We uncovered a way to vastly improve visitor circulation and museum functionality
– Jeanne Gang
Construction of the new Richard Gilder Center for Science, Education and Innovation at the American Museum of Natural History in New York is set to begin today, following delays caused by a lawsuit from a local community group.
The projected US$383m (€338m, £301m), 230,000sq ft (70,104sq m) project has been designed by Studio Gang Architects, with the intention of improving visitor circulation to better accommodate the museum's rising annual attendance, which is now around five million.
Studio Gang's design connects existing galleries within the museum and provides it with its first street-level entrance, while also minimising impact on the adjacent Theodore Roosevelt Park, which was a foremost concern for community members.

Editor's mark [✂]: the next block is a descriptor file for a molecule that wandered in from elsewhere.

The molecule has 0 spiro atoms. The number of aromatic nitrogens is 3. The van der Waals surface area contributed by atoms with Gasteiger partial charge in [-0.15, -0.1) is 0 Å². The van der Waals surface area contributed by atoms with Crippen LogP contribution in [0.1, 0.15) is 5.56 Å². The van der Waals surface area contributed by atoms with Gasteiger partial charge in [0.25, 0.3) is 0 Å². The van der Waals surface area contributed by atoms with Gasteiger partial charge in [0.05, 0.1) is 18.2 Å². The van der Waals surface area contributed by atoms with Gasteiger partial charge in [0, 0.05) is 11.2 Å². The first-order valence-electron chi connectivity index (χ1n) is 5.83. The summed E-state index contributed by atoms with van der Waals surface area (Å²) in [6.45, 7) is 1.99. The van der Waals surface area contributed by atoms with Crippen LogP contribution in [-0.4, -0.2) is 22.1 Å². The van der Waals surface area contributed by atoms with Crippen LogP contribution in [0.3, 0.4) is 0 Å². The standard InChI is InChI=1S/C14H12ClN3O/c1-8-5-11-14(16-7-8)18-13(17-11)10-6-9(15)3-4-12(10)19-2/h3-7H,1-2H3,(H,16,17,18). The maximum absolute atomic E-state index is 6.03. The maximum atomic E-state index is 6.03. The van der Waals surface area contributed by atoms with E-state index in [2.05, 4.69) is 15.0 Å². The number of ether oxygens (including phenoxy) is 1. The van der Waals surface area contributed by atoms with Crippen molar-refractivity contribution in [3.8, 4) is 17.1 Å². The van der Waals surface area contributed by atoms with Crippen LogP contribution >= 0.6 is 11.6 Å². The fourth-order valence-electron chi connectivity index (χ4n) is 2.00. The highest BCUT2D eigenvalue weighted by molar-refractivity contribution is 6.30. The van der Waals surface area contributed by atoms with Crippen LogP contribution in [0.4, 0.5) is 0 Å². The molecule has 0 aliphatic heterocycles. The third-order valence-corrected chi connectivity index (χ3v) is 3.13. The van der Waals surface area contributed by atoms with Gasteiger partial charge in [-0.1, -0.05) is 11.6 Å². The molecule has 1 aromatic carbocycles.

A central exhibition hall forms a continuous, flowing experience, with visitors moving beneath and across connecting bridges and along sculpted walls with openings that reveal the museum's many programs. Innovative tools will be provided for visitors to gain a deeper understanding of how science is conducted today.
Inside the Gilder Center will be a five-storey Collections Core, housing millions of specimens and artifacts from the museum's collection, together with an Insectarium, a Butterfly Vivarium that is double the space of the existing butterfly conservatory, and the Invisible Worlds Immersive Theater, showcasing cutting-edge scientific technologies.
Studio Gang founder Jeanne Gang commented: "We uncovered a way to vastly improve visitor circulation and museum functionality, while tapping into the desire for exploration and discovery that is so emblematic of science and also such a big part of being human.
"Upon entering the space, natural daylight from above and sight lines to various activities inside invite movement through the Central Exhibition Hall on a journey toward deeper understanding."
Originally set to open in 2020, an updated completion date has not yet been announced.